I watched the towers come down that morning, and then I went to work on a side job. I had the radio on all day but it was a waste, info wise. When I left that job site I headed for a buddy’s house to install a door for him. Afterwards, I tried to find gas. Good f’n luck with that. Could not believe people actually thought we might run out of gas.

    Oh well.

    If I had lost someone in that travesty I probably would have felt differently. As was, in the year that followed I said time and again, “NO! STOP!” and engaged in many arguments with friends and others about the stupidity of invading Afghanistan (and Iraq 2 yrs later). I won’t repeat their arguments, which did nothing but piss me off, but I have to laugh at the fact that not one of the people I most vehemently argued with has ever come to me and said,

    “You were right, Tom.”

    Same as it ever was.

  12. DrDaveT says:


    It was very effective at prompting continuous self-inflicted wounds.

    This is why suggestions we forget or otherwise minimize 9/11 are misguided.

    That sounds weird to me. If it resulted in self-inflicted wounds, shouldn’t we forget it (in order to stop shooting ourselves in the foot)? Or are you saying that 99% of us should forget it, but 1% should remember what happened in order to guard against it in the future?

  13. Ken_L says:

    Any perceived minimisation of the iconic nature of 9/11 inevitably attracts furious attacks. Nevertheless I will risk them by saying that “We Will Never Forget” is as mindlessly emotive a slogan as Likud’s favorite “Never Again!” They are crude rhetorical tricks to shut down rational discussion.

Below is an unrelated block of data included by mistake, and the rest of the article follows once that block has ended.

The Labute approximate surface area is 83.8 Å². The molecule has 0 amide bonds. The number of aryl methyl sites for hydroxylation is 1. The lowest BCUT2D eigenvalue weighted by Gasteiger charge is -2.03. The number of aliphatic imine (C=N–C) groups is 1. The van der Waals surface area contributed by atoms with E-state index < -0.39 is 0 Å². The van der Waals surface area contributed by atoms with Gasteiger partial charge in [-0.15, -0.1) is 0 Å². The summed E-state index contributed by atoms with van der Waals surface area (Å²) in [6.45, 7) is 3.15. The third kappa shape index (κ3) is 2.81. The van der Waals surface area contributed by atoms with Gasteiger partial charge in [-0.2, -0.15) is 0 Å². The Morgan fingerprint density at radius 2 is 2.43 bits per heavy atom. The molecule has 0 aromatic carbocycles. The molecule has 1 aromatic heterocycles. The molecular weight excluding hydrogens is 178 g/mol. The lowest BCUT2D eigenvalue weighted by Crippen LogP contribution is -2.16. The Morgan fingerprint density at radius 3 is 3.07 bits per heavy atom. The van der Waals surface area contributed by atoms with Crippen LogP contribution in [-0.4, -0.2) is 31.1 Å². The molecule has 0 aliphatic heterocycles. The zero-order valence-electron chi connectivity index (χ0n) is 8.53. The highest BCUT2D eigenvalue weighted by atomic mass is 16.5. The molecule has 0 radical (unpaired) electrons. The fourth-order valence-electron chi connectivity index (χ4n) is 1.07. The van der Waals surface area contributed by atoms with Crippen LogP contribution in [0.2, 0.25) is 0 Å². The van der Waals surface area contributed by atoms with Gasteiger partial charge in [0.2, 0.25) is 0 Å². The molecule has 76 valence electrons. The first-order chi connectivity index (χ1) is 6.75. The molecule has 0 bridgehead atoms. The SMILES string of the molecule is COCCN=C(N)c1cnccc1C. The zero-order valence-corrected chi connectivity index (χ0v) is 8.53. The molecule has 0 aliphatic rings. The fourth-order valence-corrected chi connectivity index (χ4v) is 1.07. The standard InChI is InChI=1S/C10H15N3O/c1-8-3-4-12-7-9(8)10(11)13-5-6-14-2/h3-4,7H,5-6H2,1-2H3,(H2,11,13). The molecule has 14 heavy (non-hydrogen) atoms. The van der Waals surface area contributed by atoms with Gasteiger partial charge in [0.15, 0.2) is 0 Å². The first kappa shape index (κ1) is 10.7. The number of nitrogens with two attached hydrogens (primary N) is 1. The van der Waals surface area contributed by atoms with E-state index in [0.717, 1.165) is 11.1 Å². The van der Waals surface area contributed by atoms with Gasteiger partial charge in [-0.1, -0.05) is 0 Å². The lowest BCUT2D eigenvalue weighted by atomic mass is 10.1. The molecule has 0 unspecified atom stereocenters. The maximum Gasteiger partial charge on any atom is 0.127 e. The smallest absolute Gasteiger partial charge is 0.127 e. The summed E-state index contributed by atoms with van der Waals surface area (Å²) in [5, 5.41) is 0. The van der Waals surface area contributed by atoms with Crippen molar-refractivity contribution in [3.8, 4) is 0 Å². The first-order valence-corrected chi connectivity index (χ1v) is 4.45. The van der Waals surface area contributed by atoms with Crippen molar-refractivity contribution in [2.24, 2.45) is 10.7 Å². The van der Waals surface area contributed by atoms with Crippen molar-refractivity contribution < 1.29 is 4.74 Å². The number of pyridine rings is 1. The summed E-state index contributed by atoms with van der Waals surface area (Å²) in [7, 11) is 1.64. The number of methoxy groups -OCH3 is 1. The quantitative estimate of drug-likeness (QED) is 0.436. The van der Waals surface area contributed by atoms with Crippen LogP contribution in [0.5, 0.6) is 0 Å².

The American reaction to the atrocity reminded me of Eli Wallach’s indignant explanation to Yul Brynner in The Magnificent Seven of his determination to punish the small Mexican village: they had defied him and sent some of his men running. “They dared to do this. To me!” Savage as the atrocity was (and I retain a sneaking suspicion bin Laden didn’t actually anticipate how bad it would be), it was not as harmful as the misery America has brought to tens of millions of people around the world since 1945.

  14. DK says:


    If it resulted in self-inflicted wounds, shouldn’t we forget it (in order to stop shooting ourselves in the foot)?

    What is it about the act of forgetting that is supposed to create better future behaviors than remembering?

    I don’t think that an Alzheimer’s style foreign policy is preferential to accumulated learning. Experience is not without value.

    “Remember the last time a 9/11-esque event happened? Okay, here’s a list of potential Do’s and Don’ts to consider, based on what we learned from that.”

    Not to mention the dead still have grieving survivors. Now is far to early to forget out of just interpersonal decency. If we consider the death tolls from school shootings and climate events intolerable, 9/11 is certainly tragic. Callousness is not a virtue.

  15. SC_Birdflyte says: